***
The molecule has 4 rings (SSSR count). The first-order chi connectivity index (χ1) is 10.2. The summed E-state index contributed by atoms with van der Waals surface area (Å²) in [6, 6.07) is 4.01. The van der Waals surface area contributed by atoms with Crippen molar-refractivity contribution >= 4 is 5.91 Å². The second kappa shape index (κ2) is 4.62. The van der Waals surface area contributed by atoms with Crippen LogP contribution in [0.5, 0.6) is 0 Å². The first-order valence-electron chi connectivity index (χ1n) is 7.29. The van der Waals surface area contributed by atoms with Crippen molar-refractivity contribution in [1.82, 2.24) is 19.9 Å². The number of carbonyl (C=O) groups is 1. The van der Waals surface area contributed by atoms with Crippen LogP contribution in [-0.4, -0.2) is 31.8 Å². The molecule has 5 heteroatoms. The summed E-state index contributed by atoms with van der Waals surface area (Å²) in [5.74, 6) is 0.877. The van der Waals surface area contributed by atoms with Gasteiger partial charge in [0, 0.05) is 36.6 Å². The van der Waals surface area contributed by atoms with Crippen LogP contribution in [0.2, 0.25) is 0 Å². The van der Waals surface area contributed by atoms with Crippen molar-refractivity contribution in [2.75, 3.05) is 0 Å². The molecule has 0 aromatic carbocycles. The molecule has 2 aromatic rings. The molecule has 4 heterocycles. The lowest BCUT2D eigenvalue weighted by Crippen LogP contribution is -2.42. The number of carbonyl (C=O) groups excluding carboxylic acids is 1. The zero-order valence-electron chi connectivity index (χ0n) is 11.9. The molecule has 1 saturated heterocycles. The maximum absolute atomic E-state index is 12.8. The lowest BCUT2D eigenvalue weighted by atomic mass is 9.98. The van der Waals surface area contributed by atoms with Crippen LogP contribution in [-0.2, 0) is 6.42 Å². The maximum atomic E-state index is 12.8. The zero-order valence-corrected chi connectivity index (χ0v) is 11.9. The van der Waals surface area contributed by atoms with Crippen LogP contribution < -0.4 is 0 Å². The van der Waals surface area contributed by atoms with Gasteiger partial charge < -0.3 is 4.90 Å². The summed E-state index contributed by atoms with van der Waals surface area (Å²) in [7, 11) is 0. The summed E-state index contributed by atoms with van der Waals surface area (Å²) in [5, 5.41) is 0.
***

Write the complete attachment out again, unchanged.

The molecule has 4 rings (SSSR count). The first-order chi connectivity index (χ1) is 10.2. The summed E-state index contributed by atoms with van der Waals surface area (Å²) in [6, 6.07) is 4.01. The van der Waals surface area contributed by atoms with Crippen molar-refractivity contribution >= 4 is 5.91 Å². The second kappa shape index (κ2) is 4.62. The van der Waals surface area contributed by atoms with Crippen LogP contribution in [0.5, 0.6) is 0 Å². The first-order valence-electron chi connectivity index (χ1n) is 7.29. The van der Waals surface area contributed by atoms with Crippen molar-refractivity contribution in [1.82, 2.24) is 19.9 Å². The number of carbonyl (C=O) groups is 1. The van der Waals surface area contributed by atoms with Crippen LogP contribution in [-0.4, -0.2) is 31.8 Å². The molecule has 5 heteroatoms. The summed E-state index contributed by atoms with van der Waals surface area (Å²) in [5.74, 6) is 0.877. The van der Waals surface area contributed by atoms with Gasteiger partial charge in [0, 0.05) is 36.6 Å². The van der Waals surface area contributed by atoms with Crippen LogP contribution in [0.2, 0.25) is 0 Å². The van der Waals surface area contributed by atoms with Crippen molar-refractivity contribution in [2.75, 3.05) is 0 Å². The molecule has 0 aromatic carbocycles. The molecule has 2 aromatic rings. The molecule has 4 heterocycles. The lowest BCUT2D eigenvalue weighted by Crippen LogP contribution is -2.42. The number of carbonyl (C=O) groups excluding carboxylic acids is 1. The zero-order valence-electron chi connectivity index (χ0n) is 11.9. The molecule has 1 saturated heterocycles. The maximum absolute atomic E-state index is 12.8. The lowest BCUT2D eigenvalue weighted by atomic mass is 9.98. The van der Waals surface area contributed by atoms with Crippen LogP contribution in [-0.2, 0) is 6.42 Å². The maximum atomic E-state index is 12.8. The zero-order valence-corrected chi connectivity index (χ0v) is 11.9. The van der Waals surface area contributed by atoms with Crippen LogP contribution < -0.4 is 0 Å². The van der Waals surface area contributed by atoms with Gasteiger partial charge < -0.3 is 4.90 Å². The summed E-state index contributed by atoms with van der Waals surface area (Å²) in [7, 11) is 0. The summed E-state index contributed by atoms with van der Waals surface area (Å²) in [5, 5.41) is 0.